This marks a historic milestone in Ghana as it is the first time that the agricultural sector receives compensation for losses due to a shortfall of rain.
A statement issued by the Ghana Agric Insurance said the payment took place on Tuesday, October 9, 2012, at a short ceremony in Tamale, by the underwriter of the Pool, Ms. Angelina Yeboah.
The claims were offered in the Northern, Upper East and Upper West regions to maize farmers with cover running from May to September 2012. The farmers were facilitated by two NGOs operating in the Northern region namely: Innovations for Poverty Action (IPA) and ADVANCE (ACDI/VOCA).
“We want to keep our obligation to the farmers by making payouts quickly in order to prove to them that GAIP can be trusted” said Kwame-Gazo Agbenyadzie, the Chairman of the Management Board of the Ghana Agricultural Insurance Pool.
Drought Index Insurance Product is a risk-mitigating mechanism, which works on the basis of rainfall measured at weather stations operated by the Ghana Meteorological Agency (GMet).
The payments under the Ghana agricultural insurance programme were triggered when weather stations at Tamale and Pong Tamale registered dry spells for the current season that were slightly above the pre-defined thresholds set out in the contract.
For example, farmers around Pong Tamale weather station did not receive sufficient rainfall during the growth phase of the maize crop in August. The weather station measured 17 consecutive dry days during which the farmers hardly received any rainfall (i.e. less than 2.5mm per day).
The Drought Index Insurance aims at protecting farmers, agro-processors, rural and financial institutions, input dealers among others, in the event of crop failure due to extreme weather conditions like droughts.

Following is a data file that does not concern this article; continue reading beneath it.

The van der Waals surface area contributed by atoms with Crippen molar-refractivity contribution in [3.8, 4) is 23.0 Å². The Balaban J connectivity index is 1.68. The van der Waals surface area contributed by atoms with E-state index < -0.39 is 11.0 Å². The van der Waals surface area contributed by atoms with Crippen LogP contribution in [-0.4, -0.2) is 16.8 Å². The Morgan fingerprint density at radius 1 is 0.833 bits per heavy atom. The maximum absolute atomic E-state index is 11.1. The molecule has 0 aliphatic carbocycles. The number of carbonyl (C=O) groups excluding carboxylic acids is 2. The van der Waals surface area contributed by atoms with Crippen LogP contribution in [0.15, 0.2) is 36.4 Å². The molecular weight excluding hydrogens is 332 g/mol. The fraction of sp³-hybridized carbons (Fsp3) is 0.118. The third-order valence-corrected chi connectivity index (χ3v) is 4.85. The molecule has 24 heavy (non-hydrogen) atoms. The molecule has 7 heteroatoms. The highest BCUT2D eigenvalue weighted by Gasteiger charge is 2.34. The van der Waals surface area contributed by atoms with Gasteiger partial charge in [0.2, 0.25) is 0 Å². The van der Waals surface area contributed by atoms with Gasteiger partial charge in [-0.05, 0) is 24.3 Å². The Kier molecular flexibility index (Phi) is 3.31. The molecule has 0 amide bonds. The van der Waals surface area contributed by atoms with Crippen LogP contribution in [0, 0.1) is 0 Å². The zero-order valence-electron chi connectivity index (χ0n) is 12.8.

Unlike traditional crop insurance that requires several physical inspections and assessments of each farmer’s field, the Drought Index Insurance uses rainfall measured at a weather station as a proxy for determining the basis for claims.
In many locations this year, the rainfall during the crop season has been good, hence several of the weather stations where farmers were insured this year did not trigger a payout at all.
However, Evelyn Debrah, the Agrometeorologist of GAIP added, “the rainfall recorded at Tamale and in particular, Pong Tamale weather station was insufficient, hence farmers experienced challenges during the crop cycle”.
Having in mind the impact of climate change over the years, Mrs. Debrah asked farmers “to keep insuring their crops in order to protect themselves against such risks.”
“GAIP is well positioned to respond to weather challenges and will continue to design insurance products that will meet the needs of actors in the agricultural sector such as farmers, agri-input dealers, banks which finance agriculture as well as exporters.
“Currently crop drought index insurance is being offered in six regions, namely: Northern, Upper East, Upper West, Brong Ahafo, Ashanti and Eastern,” the statement said.
The development of the Drought Index Insurance Product was a result of concerted efforts by the stakeholders like the German International Cooperation (GIZ), National Insurance Commission (NIC), the Ghana Insurers Association (GIA), Ministry of Finance and Economic Planning (MOFEP), Ministry of Food and Agriculture (MOFA) and the Ghana Meteorological Agency (GMET) with support from Swiss Re, a reputable international reinsurance company.
In 2011 the Ghana Agricultural Insurance Pool was set up comprising of 19 Non-Life Insurance Companies.